2. Joe, Thanks for the response. I'm intrigued by your idea of the re-imagining of Chuck with personally significant songs from the 60's and 70's. Kind of like one of my favorite films 'High Fidelity' where John Cusack organizes his record collection auto-biographically. As a child of the 80's I feel I have so much catching up to do with the great music of the 60's and 70's ;-) ie First music experiences were from my Dad's record collection. He had passed away and wasn't there to guide me. First Beatle album was 'Help'. Ironically (for Chuck) I was blown away by George Martin's James Bond interludes between the songs (these were only on the vinyl). I liked the Beatles too of course. Then there was the strange LP with an Old Man with a bunch of sticks on his back. 'Hey Hey Mama, Said the Way you Move..." Can't tell you how that one rocked my world in 1983 ;-)

  3. Led Zeplin! Rocked my world too.

    Mistake! I could chat for hours about my early musical memories. I'll spare you. Suffice it to say they go back to Alvin & The Chipmunks doing The Witchdoctor Song. The first album I purchased was the Ventures Telstar. You'd appreciate it, I think.

    And thanks to you, I'll have George Martin's interludes on the Help album going through my head all day. Have them memorized, you know. ;)

    People have already noted the presence of Leaving On a Jet Plane in your music section (for episode 3.14, we assume). It is, in a word, exciting. No 'Boomer' will have to re-image anything with that one.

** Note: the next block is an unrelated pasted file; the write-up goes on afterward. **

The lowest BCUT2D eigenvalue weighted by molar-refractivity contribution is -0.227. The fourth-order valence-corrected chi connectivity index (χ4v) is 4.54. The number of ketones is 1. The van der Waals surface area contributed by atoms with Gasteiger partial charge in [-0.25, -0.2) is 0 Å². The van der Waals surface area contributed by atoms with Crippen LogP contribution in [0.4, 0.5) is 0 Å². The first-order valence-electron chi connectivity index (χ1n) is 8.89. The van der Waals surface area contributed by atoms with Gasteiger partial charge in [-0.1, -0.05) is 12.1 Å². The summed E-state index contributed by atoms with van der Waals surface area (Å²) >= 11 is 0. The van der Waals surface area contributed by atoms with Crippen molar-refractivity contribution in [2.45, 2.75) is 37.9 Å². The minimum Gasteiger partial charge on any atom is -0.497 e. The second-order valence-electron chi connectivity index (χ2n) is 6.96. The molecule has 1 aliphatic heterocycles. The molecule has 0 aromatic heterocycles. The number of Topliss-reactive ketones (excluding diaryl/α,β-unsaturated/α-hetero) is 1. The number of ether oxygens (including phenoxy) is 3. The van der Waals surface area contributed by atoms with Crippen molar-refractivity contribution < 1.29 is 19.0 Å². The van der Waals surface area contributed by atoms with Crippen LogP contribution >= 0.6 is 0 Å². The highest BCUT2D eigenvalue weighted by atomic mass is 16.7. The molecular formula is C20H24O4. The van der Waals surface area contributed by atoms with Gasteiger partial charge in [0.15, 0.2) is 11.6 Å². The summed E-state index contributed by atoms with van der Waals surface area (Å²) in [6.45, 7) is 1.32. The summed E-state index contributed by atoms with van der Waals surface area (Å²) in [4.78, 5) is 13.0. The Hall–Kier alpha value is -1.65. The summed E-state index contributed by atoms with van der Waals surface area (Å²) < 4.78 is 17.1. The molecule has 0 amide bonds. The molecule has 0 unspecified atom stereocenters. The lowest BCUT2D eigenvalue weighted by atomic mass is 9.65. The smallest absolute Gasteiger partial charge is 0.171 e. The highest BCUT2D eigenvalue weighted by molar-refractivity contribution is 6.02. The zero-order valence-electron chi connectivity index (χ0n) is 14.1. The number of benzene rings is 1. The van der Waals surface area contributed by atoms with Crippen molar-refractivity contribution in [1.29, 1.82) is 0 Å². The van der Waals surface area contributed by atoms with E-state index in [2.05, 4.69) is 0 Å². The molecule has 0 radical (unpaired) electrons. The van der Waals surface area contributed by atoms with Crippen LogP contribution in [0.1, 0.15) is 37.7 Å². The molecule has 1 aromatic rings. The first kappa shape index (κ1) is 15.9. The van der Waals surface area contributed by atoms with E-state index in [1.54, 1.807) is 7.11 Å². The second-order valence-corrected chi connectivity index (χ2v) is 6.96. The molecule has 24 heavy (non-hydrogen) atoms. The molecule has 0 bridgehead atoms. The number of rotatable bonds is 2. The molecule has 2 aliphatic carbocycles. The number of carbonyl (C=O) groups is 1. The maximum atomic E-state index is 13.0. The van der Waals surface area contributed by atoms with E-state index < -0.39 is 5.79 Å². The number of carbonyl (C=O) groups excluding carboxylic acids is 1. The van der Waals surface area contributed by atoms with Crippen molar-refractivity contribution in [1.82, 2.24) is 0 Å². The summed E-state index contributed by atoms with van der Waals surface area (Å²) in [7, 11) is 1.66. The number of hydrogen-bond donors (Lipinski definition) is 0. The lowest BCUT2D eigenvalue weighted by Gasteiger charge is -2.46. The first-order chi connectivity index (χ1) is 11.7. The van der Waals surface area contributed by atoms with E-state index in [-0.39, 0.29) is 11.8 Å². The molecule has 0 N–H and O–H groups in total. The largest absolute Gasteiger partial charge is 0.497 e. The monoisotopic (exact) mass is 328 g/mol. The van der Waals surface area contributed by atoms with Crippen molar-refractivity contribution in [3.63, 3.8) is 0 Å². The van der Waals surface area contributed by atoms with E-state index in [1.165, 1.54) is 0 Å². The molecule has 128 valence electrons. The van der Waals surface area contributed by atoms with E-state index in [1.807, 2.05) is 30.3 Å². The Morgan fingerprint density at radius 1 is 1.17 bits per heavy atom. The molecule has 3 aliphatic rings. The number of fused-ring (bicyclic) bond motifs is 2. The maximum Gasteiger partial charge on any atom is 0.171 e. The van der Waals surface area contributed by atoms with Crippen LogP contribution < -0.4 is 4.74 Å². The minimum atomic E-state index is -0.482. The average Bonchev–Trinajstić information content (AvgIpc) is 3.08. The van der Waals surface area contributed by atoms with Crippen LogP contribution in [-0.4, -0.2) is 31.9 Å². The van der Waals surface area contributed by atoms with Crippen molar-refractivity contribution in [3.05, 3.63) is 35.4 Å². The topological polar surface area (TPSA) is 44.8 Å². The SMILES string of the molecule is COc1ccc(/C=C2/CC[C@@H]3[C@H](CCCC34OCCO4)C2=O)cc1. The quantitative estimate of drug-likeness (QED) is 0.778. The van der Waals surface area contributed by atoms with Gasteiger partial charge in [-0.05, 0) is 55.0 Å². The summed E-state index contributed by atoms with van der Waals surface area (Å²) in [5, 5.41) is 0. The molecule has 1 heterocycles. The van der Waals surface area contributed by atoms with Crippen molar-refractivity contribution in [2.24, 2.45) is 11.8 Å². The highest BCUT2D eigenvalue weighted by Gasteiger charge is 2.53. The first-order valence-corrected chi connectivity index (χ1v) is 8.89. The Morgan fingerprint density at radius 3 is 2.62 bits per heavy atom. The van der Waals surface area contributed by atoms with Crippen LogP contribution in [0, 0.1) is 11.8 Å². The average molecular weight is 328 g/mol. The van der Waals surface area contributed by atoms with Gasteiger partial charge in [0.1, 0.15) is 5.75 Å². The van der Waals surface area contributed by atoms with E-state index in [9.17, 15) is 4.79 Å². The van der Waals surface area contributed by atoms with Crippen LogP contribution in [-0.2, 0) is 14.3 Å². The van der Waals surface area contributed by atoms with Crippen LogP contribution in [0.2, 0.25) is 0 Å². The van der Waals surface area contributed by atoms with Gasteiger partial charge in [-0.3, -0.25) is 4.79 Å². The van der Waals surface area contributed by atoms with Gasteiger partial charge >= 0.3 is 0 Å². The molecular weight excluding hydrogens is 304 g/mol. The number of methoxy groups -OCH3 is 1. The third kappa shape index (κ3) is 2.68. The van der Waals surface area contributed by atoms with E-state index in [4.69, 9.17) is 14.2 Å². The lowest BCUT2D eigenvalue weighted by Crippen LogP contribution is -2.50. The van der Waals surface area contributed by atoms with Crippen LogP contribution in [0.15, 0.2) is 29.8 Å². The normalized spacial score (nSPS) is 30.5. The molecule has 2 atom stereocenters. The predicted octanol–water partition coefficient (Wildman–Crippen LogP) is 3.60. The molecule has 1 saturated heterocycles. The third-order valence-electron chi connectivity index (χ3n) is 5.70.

4. This occurred to me last night watching the Winter Olympics. My first thought was how can they make the anthem translate as they did? Well actually my first thought was do the words fit lol, but that's not really the point. The point is, music translates just like you said. This singular hymn can convey the emotion without the hindrance of language, culture, beliefs. Music transcends; the children of Africa might not be able to identify with the lyrics of Alicia Keys (new york?) but the music coming from her piano resonates. And they will tap and they will sway to the hymn of the keys of her piano.

    I want to thank you for your dedication to what some consider a dying art: score. Movies, TV nowadays are filled with lyrical music and although great, it doesn't paint as clear a picture as a score-lyrical type of experience. Some of my most favorite shows contain in it a specified score and it's a different and more resonating experience. I may not understand exactly what the moment conveys in a lyrical: "in your eyes, I am complete" but I know that the moment is both more and less than that. It's love.

  5. By the by, the chuck score is one of the best TV scores i've heard.

  6. I just wanted to say thanks - to me the score of a show will make or break it. Your original compositions in this series fit great and keep me coming back every week! I was looking through the soundtracks wishing I could find copies of the ost soundtrack lol. Thanks for your hard work!


  7. I am a better person for having read the comments and replies on your blog. I don't have much to contribute as I have no formal background/training in music. I have experienced the connection between music and emotion first hand, as a musician only for my own ears.

    The combination of music and an artfully told story is powerful indeed. The soundtrack of Chuck has made an incredibly strong impression on my life and I thank you for your time and efforts.